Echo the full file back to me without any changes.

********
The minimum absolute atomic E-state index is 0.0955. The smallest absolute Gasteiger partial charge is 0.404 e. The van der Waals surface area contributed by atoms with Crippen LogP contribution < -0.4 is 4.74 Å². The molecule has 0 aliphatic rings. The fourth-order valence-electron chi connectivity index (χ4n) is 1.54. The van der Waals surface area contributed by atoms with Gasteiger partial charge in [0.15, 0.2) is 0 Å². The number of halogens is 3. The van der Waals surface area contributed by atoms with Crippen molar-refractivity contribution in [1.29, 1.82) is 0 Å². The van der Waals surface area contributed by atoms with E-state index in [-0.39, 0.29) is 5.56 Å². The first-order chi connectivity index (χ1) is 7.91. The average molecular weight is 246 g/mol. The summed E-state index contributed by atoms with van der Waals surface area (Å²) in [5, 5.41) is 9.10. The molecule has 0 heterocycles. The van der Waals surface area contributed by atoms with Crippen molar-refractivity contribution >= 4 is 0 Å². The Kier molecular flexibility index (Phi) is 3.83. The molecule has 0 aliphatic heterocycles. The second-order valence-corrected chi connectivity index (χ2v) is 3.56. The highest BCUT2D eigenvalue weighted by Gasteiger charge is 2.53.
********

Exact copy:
The minimum absolute atomic E-state index is 0.0955. The smallest absolute Gasteiger partial charge is 0.404 e. The van der Waals surface area contributed by atoms with Crippen LogP contribution < -0.4 is 4.74 Å². The molecule has 0 aliphatic rings. The fourth-order valence-electron chi connectivity index (χ4n) is 1.54. The van der Waals surface area contributed by atoms with Gasteiger partial charge in [0.15, 0.2) is 0 Å². The number of halogens is 3. The van der Waals surface area contributed by atoms with Crippen molar-refractivity contribution in [1.29, 1.82) is 0 Å². The van der Waals surface area contributed by atoms with E-state index in [-0.39, 0.29) is 5.56 Å². The first-order chi connectivity index (χ1) is 7.91. The average molecular weight is 246 g/mol. The summed E-state index contributed by atoms with van der Waals surface area (Å²) in [5, 5.41) is 9.10. The molecule has 0 heterocycles. The van der Waals surface area contributed by atoms with Crippen molar-refractivity contribution >= 4 is 0 Å². The Kier molecular flexibility index (Phi) is 3.83. The molecule has 0 aliphatic heterocycles. The second-order valence-corrected chi connectivity index (χ2v) is 3.56. The highest BCUT2D eigenvalue weighted by Gasteiger charge is 2.53.